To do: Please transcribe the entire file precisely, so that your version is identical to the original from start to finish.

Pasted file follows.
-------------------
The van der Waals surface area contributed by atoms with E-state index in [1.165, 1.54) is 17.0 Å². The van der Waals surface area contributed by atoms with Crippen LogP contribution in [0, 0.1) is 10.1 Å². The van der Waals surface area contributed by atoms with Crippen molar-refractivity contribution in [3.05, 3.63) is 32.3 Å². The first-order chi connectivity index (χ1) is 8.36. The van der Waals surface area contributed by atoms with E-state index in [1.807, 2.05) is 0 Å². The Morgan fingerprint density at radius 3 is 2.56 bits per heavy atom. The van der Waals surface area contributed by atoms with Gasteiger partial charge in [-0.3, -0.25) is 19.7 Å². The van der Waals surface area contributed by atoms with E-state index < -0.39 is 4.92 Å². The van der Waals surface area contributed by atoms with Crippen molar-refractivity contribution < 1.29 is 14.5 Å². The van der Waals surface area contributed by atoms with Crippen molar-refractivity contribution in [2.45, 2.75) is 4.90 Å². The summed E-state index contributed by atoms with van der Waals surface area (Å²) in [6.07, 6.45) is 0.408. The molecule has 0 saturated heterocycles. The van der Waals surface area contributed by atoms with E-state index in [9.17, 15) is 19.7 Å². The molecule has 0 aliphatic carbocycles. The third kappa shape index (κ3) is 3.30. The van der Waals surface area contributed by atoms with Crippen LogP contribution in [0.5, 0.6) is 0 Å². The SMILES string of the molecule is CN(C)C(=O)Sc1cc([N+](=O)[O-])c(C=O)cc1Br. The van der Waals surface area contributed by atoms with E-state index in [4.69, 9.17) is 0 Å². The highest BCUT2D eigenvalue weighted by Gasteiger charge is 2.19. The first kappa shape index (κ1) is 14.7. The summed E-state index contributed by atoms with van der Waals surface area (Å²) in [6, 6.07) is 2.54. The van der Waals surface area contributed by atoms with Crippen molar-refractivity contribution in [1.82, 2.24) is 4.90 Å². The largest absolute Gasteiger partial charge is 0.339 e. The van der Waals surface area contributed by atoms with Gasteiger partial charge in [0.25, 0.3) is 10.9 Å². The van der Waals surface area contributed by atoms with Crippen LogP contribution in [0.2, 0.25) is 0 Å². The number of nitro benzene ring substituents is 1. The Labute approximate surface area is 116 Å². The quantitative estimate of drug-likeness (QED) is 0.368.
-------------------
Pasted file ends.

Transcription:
The van der Waals surface area contributed by atoms with E-state index in [1.165, 1.54) is 17.0 Å². The van der Waals surface area contributed by atoms with Crippen LogP contribution in [0, 0.1) is 10.1 Å². The van der Waals surface area contributed by atoms with Crippen molar-refractivity contribution in [3.05, 3.63) is 32.3 Å². The first-order chi connectivity index (χ1) is 8.36. The van der Waals surface area contributed by atoms with E-state index in [1.807, 2.05) is 0 Å². The Morgan fingerprint density at radius 3 is 2.56 bits per heavy atom. The van der Waals surface area contributed by atoms with Gasteiger partial charge in [-0.3, -0.25) is 19.7 Å². The van der Waals surface area contributed by atoms with E-state index < -0.39 is 4.92 Å². The van der Waals surface area contributed by atoms with Crippen molar-refractivity contribution < 1.29 is 14.5 Å². The van der Waals surface area contributed by atoms with Crippen molar-refractivity contribution in [2.45, 2.75) is 4.90 Å². The summed E-state index contributed by atoms with van der Waals surface area (Å²) in [6.07, 6.45) is 0.408. The molecule has 0 saturated heterocycles. The van der Waals surface area contributed by atoms with E-state index in [9.17, 15) is 19.7 Å². The molecule has 0 aliphatic carbocycles. The third kappa shape index (κ3) is 3.30. The van der Waals surface area contributed by atoms with Crippen LogP contribution in [0.5, 0.6) is 0 Å². The SMILES string of the molecule is CN(C)C(=O)Sc1cc([N+](=O)[O-])c(C=O)cc1Br. The van der Waals surface area contributed by atoms with E-state index in [4.69, 9.17) is 0 Å². The highest BCUT2D eigenvalue weighted by Gasteiger charge is 2.19. The first kappa shape index (κ1) is 14.7. The summed E-state index contributed by atoms with van der Waals surface area (Å²) in [6, 6.07) is 2.54. The van der Waals surface area contributed by atoms with Crippen molar-refractivity contribution in [1.82, 2.24) is 4.90 Å². The largest absolute Gasteiger partial charge is 0.339 e. The van der Waals surface area contributed by atoms with Gasteiger partial charge in [0.25, 0.3) is 10.9 Å². The van der Waals surface area contributed by atoms with Crippen LogP contribution in [0.2, 0.25) is 0 Å². The number of nitro benzene ring substituents is 1. The Labute approximate surface area is 116 Å². The quantitative estimate of drug-likeness (QED) is 0.368.